This year, the U.S. has imposed an additional 6.76 per cent duty on Canada’s smaller lumber companies. (Ezra Black/The Free Press)

Lumber prices see ‘big jump’ after wildfires in B.C.

As early as Sunday, several companies temporarily closed some of their mills as evacuation orders

The wildfires in the B.C. Interior that have forced some sawmills to halt operations have resulted in a boost in lumber prices at a time when forestry companies have been squeezed by softwood duties on exports to the U.S.

By Wednesday, the benchmark price of Western spruce-pine-fir lumber had risen by 5.5 per cent to US$400 per thousand board feet from US$379 last Friday, according to figures from Random Lengths, which tracks lumber and panel prices.

“It’s a big jump,” said Shawn Church, Random Lengths editor.

Ketan Mamtora, an analyst with BMO Capital Markets, said he expects prices will rise between six and eight per cent over the next couple of weeks, partly due to a limited supply.

As early as Sunday, several companies temporarily closed some of their mills as evacuation orders, displaced employees, road closures and other factors made operations impossible or difficult.

It’s possible for the industry to increase capacity at other facilities, but Mamtora said it’s unlikely they can make up for all lost production. Fear over possible lumber shortages also “really pushes up the prices,” he said.

If the fires persist for a long time, that will have “a much more meaningful impact on pricing,” Mamtora added.

RELATED: Province will buy lumber to protect mills: Clark

In the case of mills staying shut for months or even sustaining damage, he estimates prices could rise between 15 and 17 per cent.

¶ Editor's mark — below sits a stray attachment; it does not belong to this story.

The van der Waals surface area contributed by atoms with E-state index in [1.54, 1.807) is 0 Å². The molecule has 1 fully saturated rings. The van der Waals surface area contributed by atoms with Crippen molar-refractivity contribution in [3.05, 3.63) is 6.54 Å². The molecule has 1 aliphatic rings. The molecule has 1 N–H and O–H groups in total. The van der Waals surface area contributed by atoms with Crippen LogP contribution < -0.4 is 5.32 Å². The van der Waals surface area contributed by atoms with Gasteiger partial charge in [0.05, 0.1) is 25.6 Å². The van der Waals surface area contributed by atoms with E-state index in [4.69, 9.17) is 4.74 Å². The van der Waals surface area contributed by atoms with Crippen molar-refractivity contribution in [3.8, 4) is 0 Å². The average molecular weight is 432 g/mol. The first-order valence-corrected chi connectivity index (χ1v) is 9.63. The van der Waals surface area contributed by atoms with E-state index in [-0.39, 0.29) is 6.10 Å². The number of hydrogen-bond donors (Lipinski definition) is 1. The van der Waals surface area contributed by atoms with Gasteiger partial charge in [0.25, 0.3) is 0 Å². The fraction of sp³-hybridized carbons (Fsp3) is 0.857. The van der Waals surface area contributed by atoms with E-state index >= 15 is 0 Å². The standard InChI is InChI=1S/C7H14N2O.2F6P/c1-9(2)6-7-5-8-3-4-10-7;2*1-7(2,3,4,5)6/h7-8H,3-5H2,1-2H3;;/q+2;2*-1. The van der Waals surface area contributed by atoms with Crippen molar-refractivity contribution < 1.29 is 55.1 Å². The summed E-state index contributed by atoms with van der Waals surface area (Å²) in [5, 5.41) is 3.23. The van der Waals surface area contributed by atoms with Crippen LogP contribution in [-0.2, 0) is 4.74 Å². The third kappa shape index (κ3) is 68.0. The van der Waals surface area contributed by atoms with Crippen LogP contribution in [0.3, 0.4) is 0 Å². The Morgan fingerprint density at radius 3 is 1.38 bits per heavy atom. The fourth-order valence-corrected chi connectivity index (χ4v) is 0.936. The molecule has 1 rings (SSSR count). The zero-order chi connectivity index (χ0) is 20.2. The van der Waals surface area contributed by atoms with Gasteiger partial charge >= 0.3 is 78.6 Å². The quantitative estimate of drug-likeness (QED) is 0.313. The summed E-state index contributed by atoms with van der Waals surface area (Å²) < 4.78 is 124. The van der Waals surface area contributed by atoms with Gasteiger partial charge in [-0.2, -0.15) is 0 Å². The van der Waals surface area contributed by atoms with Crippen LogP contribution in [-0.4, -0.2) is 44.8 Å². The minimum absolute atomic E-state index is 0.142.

But Harry Nelson, an assistant professor of forestry at the University of British Columbia, said essentially the province’s entire production would have to be wiped out for such a spike to occur.

“At the end of the day, whatever hole these wildfires create gets filled in somewhere else,” Nelson said.

For weeks, Canada’s softwood lumber industry has been hit by U.S. duties, and companies operating in B.C. have been hit particularly hard.

On average, the lumber industry faces tariffs of 27 per cent. But West Fraser Timber (TSX:WFT), Canfor (TSX:CFP) and Tolko, all of which are headquartered in the province, have been charged duties of 31, 28 and 27 per cent, respectively.

The short-term lift in prices is good for producers, Nelson said, as it means more money in their pockets after tariffs are paid.

Aleksandra Sagan, The Canadian Press

Get local stories you won't find anywhere else right to your inbox.
Sign up here

Just Posted

Dining moose a welcome distraction at Salmon Arm campus

Pair feast on willows, unperturbed by onlookers at Okanagan College

Woman convicted in Salmon Arm love triangle murder granted escorted temporary absences

Monica Sikorski was 17 when she plotted shooting death of 22-year-old Tyler Myers

Shuswap’s water rescue crew preparing for frigid temperatures

New training follows Dec. 9 mission to help a man suffering health problems at remote cabin

Shuswap outdoor skating rinks open to public

Rinks in Celista and Silver Creek ready for outdoor fun

Slight drop in annual Salmon Arm bird count, seed sales spike

Shuswap Naturalist Club bird spotters excited to see several owls

Older Canadians highlighted in Kelowna film project to fight ageism

The project is part of a campaign to combat ageism

Closed mills, housing surge support a positive forecast for lumber industries

B.C. lumber producers have closed mills accounting for 18% of province’s capacity, RBC report says

Good Samaritan pays part of rent for B.C. woman facing eviction in can-collecting dispute

Zora Hlevnjak, 76, supplements her pension by collecting cans and receiving public donations

Princeton – a Prince Town in waiting?

The Town of Princeton has been waiting 160 years for a Royal… Continue reading

Group builds shelters for Vernon’s stray cats

Twenty insulated cat shelters were constructed by volunteers and delivered around town

UBCO partners with Boeing to test new anti-ice coating technology

The coating could one day be applied to all airplanes to prevent ice buildup

Revelstoke already double last year’s snowfall

The city is just below halfway to the snowiest winter on record

True Stories: Okanagan memoir-writers, reading

Reading with local North Okanagan writers Art Dalton, Patti Shales Lefkos, Raven Dahl, Janelle Hardy

Kelowna’s last video store, Leo’s Videos, to remain open despite failed sale

Kelowna’s last video rental store will remain open and under its namesake’s ownership

Most Read